Zombie firms apocalypse facing the Scottish economy
October 21, 2021
As the full effects of the Coronavirus pandemic began to be felt in March 2020, many anticipated a significant rise in formal insolvency appointments as companies grappled with the difficulties of unprecedently severe business disruption, as revenues plunged and whole swathes of businesses were forced to close for extended periods.
The insolvency and restructuring industry braced itself for an increase in work not seen since the financial crisis in 2008. Fortunately, thanks in no small part to the Government support measures put in place, but also to the astonishing resilience of Scottish entrepreneurs, this increase has not yet materialised.
In fact, 2020 saw the lowest number of insolvency appointments since 1989 and industry predictions of increased volumes have been repeatedly pushed back as the pandemic and corresponding support measures continued. There’s little doubt the Government has succeeded in ‘flattening the curve’ of financial distress.
Businesses and insolvency in 2021
Yet as the country continues to reopen and support measures are withdrawn it appears a business failure spike may be just around the corner. The final elements of furlough were withdrawn at the end of September. The following day the ban on Winding Up Petitions was lifted (subject to a minimum debt threshold of £10,000 and excluding commercial rent arrears) and creditors allowed to pursue payment via the courts in a much more aggressive manner.
In addition, as repayments fall due on the £4.1bn of Bounce Back Loans and CBILS taken up by almost 100,000 Scottish businesses and as HMRC starts taking a less laid-back approach to collecting arrears of VAT and PAYE, many struggling companies may begin to find themselves squeezed by a number of factors.
The high proportion of zombie firms in the UK, those that do not record a profit or contribute meaningfully to the economy, has been widely reported to have increased during the pandemic. A report by the thinktank Onward in April 2021 estimated as many as 20% of companies meet this classification, an increase from 16% prior to the pandemic.
Data taken from financial health monitoring specialists Company Watch shows that the position in Scotland is stark:
- There are 10,904 Scottish companies with liabilities exceeding their assets by at least £20,000
- A year ago, only 7,408 of them were in this position
- There has been a dramatic 47% increase in the number of zombie firms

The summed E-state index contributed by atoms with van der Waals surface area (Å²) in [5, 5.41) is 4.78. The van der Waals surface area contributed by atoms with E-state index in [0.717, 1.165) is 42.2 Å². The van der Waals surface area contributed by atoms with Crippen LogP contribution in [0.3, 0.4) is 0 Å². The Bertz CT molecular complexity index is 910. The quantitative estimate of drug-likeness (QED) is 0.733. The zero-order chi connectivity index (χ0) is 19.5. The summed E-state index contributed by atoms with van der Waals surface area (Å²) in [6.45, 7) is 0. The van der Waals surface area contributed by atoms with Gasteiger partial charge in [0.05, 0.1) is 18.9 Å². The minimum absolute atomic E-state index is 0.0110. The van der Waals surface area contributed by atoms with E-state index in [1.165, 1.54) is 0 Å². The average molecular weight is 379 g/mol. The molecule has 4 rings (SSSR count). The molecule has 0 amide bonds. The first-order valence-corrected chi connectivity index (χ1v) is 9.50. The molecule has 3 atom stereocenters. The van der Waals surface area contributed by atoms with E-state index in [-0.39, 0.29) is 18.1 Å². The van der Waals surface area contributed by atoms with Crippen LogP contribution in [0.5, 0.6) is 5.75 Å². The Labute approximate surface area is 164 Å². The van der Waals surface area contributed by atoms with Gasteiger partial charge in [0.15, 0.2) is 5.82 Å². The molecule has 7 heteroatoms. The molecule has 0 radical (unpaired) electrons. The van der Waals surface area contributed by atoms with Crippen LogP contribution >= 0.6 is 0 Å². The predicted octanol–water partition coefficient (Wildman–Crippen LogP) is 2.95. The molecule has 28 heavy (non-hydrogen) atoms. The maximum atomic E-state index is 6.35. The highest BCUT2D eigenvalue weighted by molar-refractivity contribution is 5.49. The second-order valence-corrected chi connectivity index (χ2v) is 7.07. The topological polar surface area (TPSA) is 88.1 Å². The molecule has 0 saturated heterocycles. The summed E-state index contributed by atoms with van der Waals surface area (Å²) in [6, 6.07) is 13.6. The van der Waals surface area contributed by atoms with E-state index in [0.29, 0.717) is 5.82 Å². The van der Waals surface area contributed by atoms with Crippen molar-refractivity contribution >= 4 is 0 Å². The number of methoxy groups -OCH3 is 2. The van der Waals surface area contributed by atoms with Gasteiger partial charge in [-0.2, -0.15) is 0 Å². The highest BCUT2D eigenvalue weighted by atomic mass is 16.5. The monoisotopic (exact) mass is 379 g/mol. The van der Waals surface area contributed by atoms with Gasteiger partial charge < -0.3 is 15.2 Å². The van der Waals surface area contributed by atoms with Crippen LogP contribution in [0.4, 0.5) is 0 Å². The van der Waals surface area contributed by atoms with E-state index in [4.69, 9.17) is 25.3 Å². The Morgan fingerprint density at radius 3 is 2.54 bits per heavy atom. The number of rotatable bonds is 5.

The impact of zombie firms on solvent businesses
Their combined ‘negative equity’ amounts to £3.2bn and their total debts are £8.2bn. They have total assets of £14bn, which is a dead weight of unproductive business capacity dragging down healthy commerce, distorting competition and limiting investment in other businesses with the ability to thrive and create jobs and wealth.
These companies may struggle to recover from this position once support measures and protection are withdrawn and a cliff edge looms large for a number of Scottish companies from the beginning of October. Even before this, company insolvencies across the UK were already on the rise, with August 2021 figures showing a 23% increase on July 2021 and a startling 71% on August 2020.
Corporate failure isn’t certain
Corporate failure isn’t however a certain consequence to these difficulties and companies in financial distress may still be able to resolve their position by taking early advice from an experienced business rescue expert. Much will depend on the stance taken by HMRC and other creditors and how pragmatically they approach overdue debts.
There will be a range of options available for distressed companies, but the main considerations will be the need to keep a tighter than ever rein on cashflow controls and to assess the likely market in their specific industries. If future trade is anticipated to be positive this may enable companies to reach appropriate plans to deal with their historic debt and recover from their zombie status.
How can we help?
If you are facing financial difficulties following support measures being withdrawn it is important to take early advice from a licensed insolvency practitioner whilst restructuring options are possible.
A consultation can be arranged. Our ethos is to engage with those facing difficulties with a constructive and positive attitude. Contact us at your nearest local office to arrange a no obligation and confidential call with one of our Partners.